A question that many new pool owners ask has to do with the proper level of chlorine to maintain in their pools. The answer depends more on situation and circumstance than anything else. When first starting up a pool, you need to take levels to high amounts to start. Recommended standard levels will be quite a bit lower though. And in cases of contamination or when "shocking" is required, extremely high levels will be called for.
The recommended level of chlorine for swimming pools is two parts per million (PPM). It shouldn't be higher than three nor lower than one. If it's above three PPM, chlorine smell results. Additionally, swimmers will experience skin and eye as well as mucus membrane irritation. Below one PPM, there's not enough chlorine present. Typically, 1 lb. of chlorine to 10,000 gallons of water is what's called for. Use a good pool test kit to monitor and adjust chlorine.
Shocking is the informal name for a process known as superchlorination. It should be performed periodically regardless of any contamination. And when a pool's in need of disinfection, such as when algae blooms appear, it should be performed without delay. It's accomplished by adding pool chlorine until levels are 10 times the recommended two PPM, meaning about 20 PPM. Once that level's reached, the pool will need to sit for several hours until levels have declined to normal.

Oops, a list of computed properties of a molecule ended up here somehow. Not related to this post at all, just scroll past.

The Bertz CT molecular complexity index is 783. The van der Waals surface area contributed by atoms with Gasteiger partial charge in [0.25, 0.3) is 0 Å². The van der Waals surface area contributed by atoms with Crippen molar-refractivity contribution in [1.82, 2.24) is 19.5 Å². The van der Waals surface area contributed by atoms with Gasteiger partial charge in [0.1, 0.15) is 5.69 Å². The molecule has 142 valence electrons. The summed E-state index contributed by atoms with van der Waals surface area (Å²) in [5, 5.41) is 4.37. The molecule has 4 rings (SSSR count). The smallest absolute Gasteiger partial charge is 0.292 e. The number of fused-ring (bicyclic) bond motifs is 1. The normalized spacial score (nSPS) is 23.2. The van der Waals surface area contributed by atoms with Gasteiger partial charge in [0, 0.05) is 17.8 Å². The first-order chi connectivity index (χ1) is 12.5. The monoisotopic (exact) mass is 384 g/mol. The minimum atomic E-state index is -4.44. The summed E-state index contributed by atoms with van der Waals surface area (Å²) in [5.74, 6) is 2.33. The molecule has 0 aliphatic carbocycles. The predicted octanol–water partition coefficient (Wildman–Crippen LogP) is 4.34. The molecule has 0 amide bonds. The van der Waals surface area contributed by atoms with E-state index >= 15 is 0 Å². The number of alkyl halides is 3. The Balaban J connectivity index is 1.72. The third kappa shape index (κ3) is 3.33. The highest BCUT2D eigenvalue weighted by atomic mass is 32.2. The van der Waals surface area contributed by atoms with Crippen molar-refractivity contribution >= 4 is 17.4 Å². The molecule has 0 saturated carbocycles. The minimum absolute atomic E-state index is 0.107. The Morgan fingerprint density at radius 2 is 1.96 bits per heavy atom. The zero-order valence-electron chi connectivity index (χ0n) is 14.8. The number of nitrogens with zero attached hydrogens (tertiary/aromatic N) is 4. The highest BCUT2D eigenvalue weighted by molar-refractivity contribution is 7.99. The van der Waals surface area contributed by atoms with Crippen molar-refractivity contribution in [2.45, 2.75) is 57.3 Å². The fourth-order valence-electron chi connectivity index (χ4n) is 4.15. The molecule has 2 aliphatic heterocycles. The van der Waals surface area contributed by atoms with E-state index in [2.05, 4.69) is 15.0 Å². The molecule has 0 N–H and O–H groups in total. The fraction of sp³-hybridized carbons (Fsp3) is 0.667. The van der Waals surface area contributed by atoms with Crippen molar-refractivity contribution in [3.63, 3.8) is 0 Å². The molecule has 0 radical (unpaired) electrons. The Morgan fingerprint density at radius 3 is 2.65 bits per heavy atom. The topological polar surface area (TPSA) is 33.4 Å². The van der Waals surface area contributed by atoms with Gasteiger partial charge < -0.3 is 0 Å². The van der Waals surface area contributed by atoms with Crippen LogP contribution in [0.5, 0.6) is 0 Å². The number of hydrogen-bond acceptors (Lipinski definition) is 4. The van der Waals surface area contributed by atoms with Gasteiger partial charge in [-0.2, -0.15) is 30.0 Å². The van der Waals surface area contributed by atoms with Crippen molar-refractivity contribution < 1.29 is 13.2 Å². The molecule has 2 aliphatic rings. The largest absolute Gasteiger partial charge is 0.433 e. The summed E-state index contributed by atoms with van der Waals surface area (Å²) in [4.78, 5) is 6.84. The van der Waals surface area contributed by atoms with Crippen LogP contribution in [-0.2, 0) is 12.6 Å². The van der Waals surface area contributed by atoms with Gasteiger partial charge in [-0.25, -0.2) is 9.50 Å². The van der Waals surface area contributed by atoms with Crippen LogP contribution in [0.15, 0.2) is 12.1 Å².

Whenever a swimming pool is being opened for the first time or after it has been refilled, chlorine levels should be raised, which is only temporary; after they've declined to about two PPM, the pool will be safe to swim in. While the pool doesn't have to be chlorine shocked to 20 PPM, doing so certainly can't hurt. At a minimum, shoot for 10 PPM, then let it decline. If it's stable at two PPM, no further action is needed.
Effective pool chlorine levels rely on the pH of the water. If it's too low or too high, issues with chlorine often occur. For one, if pH is below 7.0, chlorine will quickly dissipate, leaving none in the pool to fight contaminants. If pH rises past 8.0, chlorine will work poorly or not at all, and too much of it will be left in the pool. Use a pool test kit to monitor pH as well as chlorine.
Chlorine is classified as a hazardous material and should be handled with care. The most common form sold for pools is calcium hypochlorite. It comes as granules in tubs and buckets and in stick and tablet forms. If you will use large amounts of it, wear rubber gloves and safety goggles and avoid breathing fumes. If you spill some on your skin, flush with water, and always keep chlorine away from pets and children.
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